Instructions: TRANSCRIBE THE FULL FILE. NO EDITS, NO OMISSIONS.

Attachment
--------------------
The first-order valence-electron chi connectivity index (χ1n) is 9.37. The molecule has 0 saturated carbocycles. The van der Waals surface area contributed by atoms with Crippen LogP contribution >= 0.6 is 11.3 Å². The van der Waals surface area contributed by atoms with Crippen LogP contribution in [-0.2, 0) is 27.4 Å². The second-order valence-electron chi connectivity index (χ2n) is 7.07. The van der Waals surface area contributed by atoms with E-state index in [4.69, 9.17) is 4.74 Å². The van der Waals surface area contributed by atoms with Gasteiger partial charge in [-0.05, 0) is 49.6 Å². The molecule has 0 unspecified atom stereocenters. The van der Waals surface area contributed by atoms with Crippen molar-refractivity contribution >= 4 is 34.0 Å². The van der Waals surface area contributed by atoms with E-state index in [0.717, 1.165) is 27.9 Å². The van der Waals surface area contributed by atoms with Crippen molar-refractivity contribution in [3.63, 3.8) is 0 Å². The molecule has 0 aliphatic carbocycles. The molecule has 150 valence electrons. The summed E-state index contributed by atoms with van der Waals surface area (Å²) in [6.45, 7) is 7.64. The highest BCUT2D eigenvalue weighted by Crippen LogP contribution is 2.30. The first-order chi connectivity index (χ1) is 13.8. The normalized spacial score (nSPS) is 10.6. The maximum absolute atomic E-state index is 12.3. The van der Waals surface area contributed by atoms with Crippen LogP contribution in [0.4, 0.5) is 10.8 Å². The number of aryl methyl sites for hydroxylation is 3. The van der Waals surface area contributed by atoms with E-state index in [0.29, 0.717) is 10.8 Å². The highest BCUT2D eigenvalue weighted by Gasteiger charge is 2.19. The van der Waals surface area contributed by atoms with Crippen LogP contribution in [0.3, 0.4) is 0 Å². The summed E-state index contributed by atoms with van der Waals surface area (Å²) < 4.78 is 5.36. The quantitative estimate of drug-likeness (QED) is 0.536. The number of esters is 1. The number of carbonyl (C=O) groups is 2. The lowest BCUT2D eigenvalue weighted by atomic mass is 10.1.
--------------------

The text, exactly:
The first-order valence-electron chi connectivity index (χ1n) is 9.37. The molecule has 0 saturated carbocycles. The van der Waals surface area contributed by atoms with Crippen LogP contribution >= 0.6 is 11.3 Å². The van der Waals surface area contributed by atoms with Crippen LogP contribution in [-0.2, 0) is 27.4 Å². The second-order valence-electron chi connectivity index (χ2n) is 7.07. The van der Waals surface area contributed by atoms with E-state index in [4.69, 9.17) is 4.74 Å². The van der Waals surface area contributed by atoms with Gasteiger partial charge in [-0.05, 0) is 49.6 Å². The molecule has 0 unspecified atom stereocenters. The van der Waals surface area contributed by atoms with Crippen molar-refractivity contribution >= 4 is 34.0 Å². The van der Waals surface area contributed by atoms with E-state index in [0.717, 1.165) is 27.9 Å². The van der Waals surface area contributed by atoms with Crippen molar-refractivity contribution in [3.63, 3.8) is 0 Å². The molecule has 0 aliphatic carbocycles. The molecule has 150 valence electrons. The summed E-state index contributed by atoms with van der Waals surface area (Å²) in [6.45, 7) is 7.64. The highest BCUT2D eigenvalue weighted by Crippen LogP contribution is 2.30. The first-order chi connectivity index (χ1) is 13.8. The normalized spacial score (nSPS) is 10.6. The maximum absolute atomic E-state index is 12.3. The van der Waals surface area contributed by atoms with Crippen LogP contribution in [0.4, 0.5) is 10.8 Å². The number of aryl methyl sites for hydroxylation is 3. The van der Waals surface area contributed by atoms with E-state index in [0.29, 0.717) is 10.8 Å². The highest BCUT2D eigenvalue weighted by Gasteiger charge is 2.19. The van der Waals surface area contributed by atoms with Crippen LogP contribution in [0.3, 0.4) is 0 Å². The summed E-state index contributed by atoms with van der Waals surface area (Å²) < 4.78 is 5.36. The quantitative estimate of drug-likeness (QED) is 0.536. The number of esters is 1. The number of carbonyl (C=O) groups is 2. The lowest BCUT2D eigenvalue weighted by atomic mass is 10.1.